Monday, 5 April 2010


Every day I make a point of catching a Newscast either on radio or TV. I hear of some form of violence -terrorism, armed conflict, domestic violence and street violence. Pictorial images, word descriptions, and my vivid imagination keep me aware of the physical and emotional pain that is life in the modern world. For some it is sporadic violence that breaks into more or less tranquil lives. For others violence and the threat of violence is the texture of their lives.

I think of the fear, the sense of insecurity, the longing for peace and the despair that this will never be attainable. Young children grow up with this. They have never known anything else. They are conditioned to perpetuate this. No wonder if this carries hatred and the desire for retaliation into the next generation.

I wish there were an easy solution to this dilemma of violence. Most times diplomacy and sweet persuasion fail to create an environment of peace in homes, on the streets, and in war zones. Such thoughts as these weighed heavily upon me during this season of Lent. I asked myself what is to be mywaygodsway to come to terms with this.

First of all, I must face the facts in their grim awfulness I take my lead from the two disciples making their way towards Emmaus....heart-broken, disappointed and disillusioned that their beloved Jesus, their hero, had been crucified. 'Our own hope had been that He would be the one to set Israel free,' (Lk. 24. 21).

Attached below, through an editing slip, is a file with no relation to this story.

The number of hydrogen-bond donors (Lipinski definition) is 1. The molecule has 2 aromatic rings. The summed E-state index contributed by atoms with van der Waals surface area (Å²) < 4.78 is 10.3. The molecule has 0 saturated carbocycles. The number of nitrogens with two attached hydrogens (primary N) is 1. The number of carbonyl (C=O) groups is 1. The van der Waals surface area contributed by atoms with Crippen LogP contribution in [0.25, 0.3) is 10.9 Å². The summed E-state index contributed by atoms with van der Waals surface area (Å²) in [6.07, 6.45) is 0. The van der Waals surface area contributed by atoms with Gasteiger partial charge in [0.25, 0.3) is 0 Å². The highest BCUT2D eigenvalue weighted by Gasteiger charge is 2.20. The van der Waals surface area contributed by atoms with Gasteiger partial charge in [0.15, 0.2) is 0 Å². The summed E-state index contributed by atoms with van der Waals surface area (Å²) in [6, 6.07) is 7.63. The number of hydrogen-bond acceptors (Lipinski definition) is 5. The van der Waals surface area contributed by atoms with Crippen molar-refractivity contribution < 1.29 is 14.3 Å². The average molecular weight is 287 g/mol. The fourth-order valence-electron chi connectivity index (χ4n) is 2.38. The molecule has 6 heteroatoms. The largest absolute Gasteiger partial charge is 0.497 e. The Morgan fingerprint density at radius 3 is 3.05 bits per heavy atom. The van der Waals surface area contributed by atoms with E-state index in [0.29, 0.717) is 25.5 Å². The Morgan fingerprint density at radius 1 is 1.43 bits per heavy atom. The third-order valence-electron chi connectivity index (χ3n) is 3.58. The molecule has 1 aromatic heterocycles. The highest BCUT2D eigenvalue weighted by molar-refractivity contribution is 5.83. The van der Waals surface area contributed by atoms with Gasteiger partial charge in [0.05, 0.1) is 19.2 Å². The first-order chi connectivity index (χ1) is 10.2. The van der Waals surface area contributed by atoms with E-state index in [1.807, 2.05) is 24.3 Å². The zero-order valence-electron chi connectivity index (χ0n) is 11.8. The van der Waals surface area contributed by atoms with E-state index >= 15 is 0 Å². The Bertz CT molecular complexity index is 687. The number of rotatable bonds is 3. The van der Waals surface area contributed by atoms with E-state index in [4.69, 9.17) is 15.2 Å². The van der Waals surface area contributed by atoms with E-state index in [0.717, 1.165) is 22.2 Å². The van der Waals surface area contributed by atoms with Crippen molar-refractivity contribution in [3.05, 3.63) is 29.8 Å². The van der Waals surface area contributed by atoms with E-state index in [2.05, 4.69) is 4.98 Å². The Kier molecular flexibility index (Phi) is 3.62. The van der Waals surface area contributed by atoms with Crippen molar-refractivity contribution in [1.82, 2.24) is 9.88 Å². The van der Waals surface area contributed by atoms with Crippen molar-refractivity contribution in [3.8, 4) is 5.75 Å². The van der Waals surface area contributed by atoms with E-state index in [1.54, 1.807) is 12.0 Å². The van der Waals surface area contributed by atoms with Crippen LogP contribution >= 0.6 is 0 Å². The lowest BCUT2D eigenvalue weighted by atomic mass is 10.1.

And now I have recourse to the words of this same Jesus on the eve of the cruel death that He knew He was going to suffer. To the disciples he said, 'In the world you will have hardship, but be courageous. I have conquered the world,' (Jn. 13. 33). Are these trite words, or do they state the absolute truth upon which Christianity depends? Are they any help to me?

It is here that I have to make my own words those of St. John in his First Letter, 'This is the victory that has overcome the world -our faith.' (1 Jn. 5. 4). Faith such as that of St. Paul, when he wrote,
'Jesus is the peace between us, and has made the two into one entity and broken down the barrier which used to keep them apart, by destroying in His own person the hostility, that is, the Law of commandments with its decrees. His purpose in this way was, by restoring peace, to create a single New Man out of the two of them, and through the cross, to reconcile them both to God in one Body. In His own person he killed hostility. He came to bring the good news of peace to you who were far off and peace to those who were near,' (Eph. 2. 16-17).

I ask myself whether Jesus really can bridge the divide of hostility and alienation, which is to be found today in so many locations and situations? Can my faith overcome the world with its doubting despair that could persuade me that the present situation is so bad that not even Jesus could do anything about it.

My faith is this: Jesus is the Saviour of the world, the whole world -not just one people, not just one race, not even just one religious grouping. His universal Lordship embraces those who have never heard of Him, as well as those who do not believe in Him. His breaking down the barriers does not depend upon our belief He can do so, nor upon our praying that He will do so. By His power to save and reconcile, Jesus can change the hearts of anyone or everyone.
I believe that the Crucified and Risen Lord has the answer, is the answer. I do not know what He will do, nor when and how He will do it. But I believe and trust. That is mywaygodsway -the only way.
Peter O.P.

Next week Isidore will meet God by looking in a mirror.

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